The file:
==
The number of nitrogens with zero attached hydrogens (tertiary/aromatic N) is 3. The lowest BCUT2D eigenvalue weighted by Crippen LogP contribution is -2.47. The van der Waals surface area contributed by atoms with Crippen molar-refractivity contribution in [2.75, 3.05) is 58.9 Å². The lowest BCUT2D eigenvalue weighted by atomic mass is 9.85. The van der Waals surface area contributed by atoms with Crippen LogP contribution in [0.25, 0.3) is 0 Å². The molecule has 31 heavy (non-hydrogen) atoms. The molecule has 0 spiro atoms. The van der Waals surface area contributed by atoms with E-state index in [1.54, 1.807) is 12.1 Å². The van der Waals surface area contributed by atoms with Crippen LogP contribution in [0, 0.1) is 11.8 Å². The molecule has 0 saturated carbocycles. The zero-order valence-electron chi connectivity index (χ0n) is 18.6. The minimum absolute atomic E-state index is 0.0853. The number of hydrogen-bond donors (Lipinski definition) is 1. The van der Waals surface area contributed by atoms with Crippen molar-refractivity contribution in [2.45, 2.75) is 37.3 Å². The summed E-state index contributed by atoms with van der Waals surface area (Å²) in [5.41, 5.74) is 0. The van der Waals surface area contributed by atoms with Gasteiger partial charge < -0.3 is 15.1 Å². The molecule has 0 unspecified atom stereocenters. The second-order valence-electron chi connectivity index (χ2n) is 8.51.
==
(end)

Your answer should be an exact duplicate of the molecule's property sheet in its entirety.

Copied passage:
The number of nitrogens with zero attached hydrogens (tertiary/aromatic N) is 3. The lowest BCUT2D eigenvalue weighted by Crippen LogP contribution is -2.47. The van der Waals surface area contributed by atoms with Crippen molar-refractivity contribution in [2.75, 3.05) is 58.9 Å². The lowest BCUT2D eigenvalue weighted by atomic mass is 9.85. The van der Waals surface area contributed by atoms with Crippen LogP contribution in [0.25, 0.3) is 0 Å². The molecule has 31 heavy (non-hydrogen) atoms. The molecule has 0 spiro atoms. The van der Waals surface area contributed by atoms with E-state index in [1.54, 1.807) is 12.1 Å². The van der Waals surface area contributed by atoms with Crippen LogP contribution in [0, 0.1) is 11.8 Å². The molecule has 0 saturated carbocycles. The zero-order valence-electron chi connectivity index (χ0n) is 18.6. The minimum absolute atomic E-state index is 0.0853. The number of hydrogen-bond donors (Lipinski definition) is 1. The van der Waals surface area contributed by atoms with Crippen molar-refractivity contribution in [2.45, 2.75) is 37.3 Å². The summed E-state index contributed by atoms with van der Waals surface area (Å²) in [5.41, 5.74) is 0. The van der Waals surface area contributed by atoms with Gasteiger partial charge < -0.3 is 15.1 Å². The molecule has 0 unspecified atom stereocenters. The second-order valence-electron chi connectivity index (χ2n) is 8.51.